Syrian refugee adolescents in crisis-stricken Lebanon are facing growing challenges to their overall well-being, including their psychosocial well-being. This report explores the impacts of this compound crisis on Syrian refugee adolescents’ psychosocial well-being and their opportunities to exercise voice and agency in their family and community.
With almost all the Syrian population in Lebanon sinking into severe poverty, the country’s compound crisis is taking a heavy toll on the mental health and psychosocial well-being of ever more vulnerable Syrian refugees. Isolation and mental health problems have been increasing among Syrian refugees, particularly adolescents and young people, as a direct result of the pressures caused by the economic crisis. Stigma surrounding mental health and lack of access to support services threatens the psychosocial well-being of all adolescents, but especially married girls.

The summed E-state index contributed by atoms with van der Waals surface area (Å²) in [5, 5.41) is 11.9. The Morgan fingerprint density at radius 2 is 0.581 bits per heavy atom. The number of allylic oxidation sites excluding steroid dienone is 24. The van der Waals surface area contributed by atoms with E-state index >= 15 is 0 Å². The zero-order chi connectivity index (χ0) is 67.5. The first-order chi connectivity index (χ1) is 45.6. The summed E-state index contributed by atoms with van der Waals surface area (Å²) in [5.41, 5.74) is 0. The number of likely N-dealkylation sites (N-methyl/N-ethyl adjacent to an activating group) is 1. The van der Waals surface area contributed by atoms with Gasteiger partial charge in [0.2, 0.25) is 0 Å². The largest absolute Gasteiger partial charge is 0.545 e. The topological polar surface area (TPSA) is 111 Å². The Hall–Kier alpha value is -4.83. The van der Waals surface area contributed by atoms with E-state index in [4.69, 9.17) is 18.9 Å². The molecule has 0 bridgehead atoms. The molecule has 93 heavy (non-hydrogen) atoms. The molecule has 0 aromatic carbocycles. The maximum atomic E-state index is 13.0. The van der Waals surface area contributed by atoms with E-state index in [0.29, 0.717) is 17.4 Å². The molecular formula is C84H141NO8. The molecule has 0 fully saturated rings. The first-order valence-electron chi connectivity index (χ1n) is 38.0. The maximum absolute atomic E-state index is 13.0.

Drawing on a capabilities approach, the report presents findings from participatory research undertaken with 30 Syrian refugee adolescent girls and boys in Lebanon between 2019 and 2022. It explores gendered differences in voice and agency, and psychosocial well-being, by focusing on adolescents’ lived experiences amid the turbulent and deteriorating socioeconomic and political environment.
It concludes with recommendations for policy and programming so that refugee adolescents can be supported to reach their full capabilities.
Authors: Sally Youssef, Nicola Jones, Agnieszka Małachowska and Marcel Saleh
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